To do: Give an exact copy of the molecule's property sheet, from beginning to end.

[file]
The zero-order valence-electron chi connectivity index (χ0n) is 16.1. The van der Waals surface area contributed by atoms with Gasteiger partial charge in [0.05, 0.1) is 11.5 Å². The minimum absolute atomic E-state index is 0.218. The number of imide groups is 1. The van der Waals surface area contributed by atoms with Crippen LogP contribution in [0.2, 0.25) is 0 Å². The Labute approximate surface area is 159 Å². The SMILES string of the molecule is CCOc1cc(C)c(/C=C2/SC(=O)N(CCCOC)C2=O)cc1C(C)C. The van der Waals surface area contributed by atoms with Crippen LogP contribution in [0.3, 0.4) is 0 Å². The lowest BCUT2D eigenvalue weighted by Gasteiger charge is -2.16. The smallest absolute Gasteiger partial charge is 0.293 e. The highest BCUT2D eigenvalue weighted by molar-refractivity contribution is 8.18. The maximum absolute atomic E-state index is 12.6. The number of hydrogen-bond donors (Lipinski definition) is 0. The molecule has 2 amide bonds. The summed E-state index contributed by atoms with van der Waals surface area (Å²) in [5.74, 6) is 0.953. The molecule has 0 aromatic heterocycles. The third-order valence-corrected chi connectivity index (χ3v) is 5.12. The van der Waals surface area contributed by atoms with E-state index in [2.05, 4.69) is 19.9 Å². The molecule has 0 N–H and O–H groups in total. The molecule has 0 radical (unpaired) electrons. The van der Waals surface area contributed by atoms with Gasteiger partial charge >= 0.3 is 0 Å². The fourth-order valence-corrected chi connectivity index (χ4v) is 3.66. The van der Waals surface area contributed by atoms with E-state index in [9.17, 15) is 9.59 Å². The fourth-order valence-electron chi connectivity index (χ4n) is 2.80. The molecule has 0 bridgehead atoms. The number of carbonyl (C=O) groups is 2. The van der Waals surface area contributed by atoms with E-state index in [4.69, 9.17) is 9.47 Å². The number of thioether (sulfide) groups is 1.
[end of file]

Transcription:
The zero-order valence-electron chi connectivity index (χ0n) is 16.1. The van der Waals surface area contributed by atoms with Gasteiger partial charge in [0.05, 0.1) is 11.5 Å². The minimum absolute atomic E-state index is 0.218. The number of imide groups is 1. The van der Waals surface area contributed by atoms with Crippen LogP contribution in [0.2, 0.25) is 0 Å². The Labute approximate surface area is 159 Å². The SMILES string of the molecule is CCOc1cc(C)c(/C=C2/SC(=O)N(CCCOC)C2=O)cc1C(C)C. The van der Waals surface area contributed by atoms with Crippen LogP contribution in [0.3, 0.4) is 0 Å². The lowest BCUT2D eigenvalue weighted by Gasteiger charge is -2.16. The smallest absolute Gasteiger partial charge is 0.293 e. The highest BCUT2D eigenvalue weighted by molar-refractivity contribution is 8.18. The maximum absolute atomic E-state index is 12.6. The number of hydrogen-bond donors (Lipinski definition) is 0. The molecule has 2 amide bonds. The summed E-state index contributed by atoms with van der Waals surface area (Å²) in [5.74, 6) is 0.953. The molecule has 0 aromatic heterocycles. The third-order valence-corrected chi connectivity index (χ3v) is 5.12. The van der Waals surface area contributed by atoms with E-state index in [2.05, 4.69) is 19.9 Å². The molecule has 0 N–H and O–H groups in total. The molecule has 0 radical (unpaired) electrons. The van der Waals surface area contributed by atoms with Gasteiger partial charge >= 0.3 is 0 Å². The fourth-order valence-corrected chi connectivity index (χ4v) is 3.66. The van der Waals surface area contributed by atoms with E-state index in [9.17, 15) is 9.59 Å². The fourth-order valence-electron chi connectivity index (χ4n) is 2.80. The molecule has 0 bridgehead atoms. The number of carbonyl (C=O) groups is 2. The van der Waals surface area contributed by atoms with E-state index in [4.69, 9.17) is 9.47 Å². The number of thioether (sulfide) groups is 1.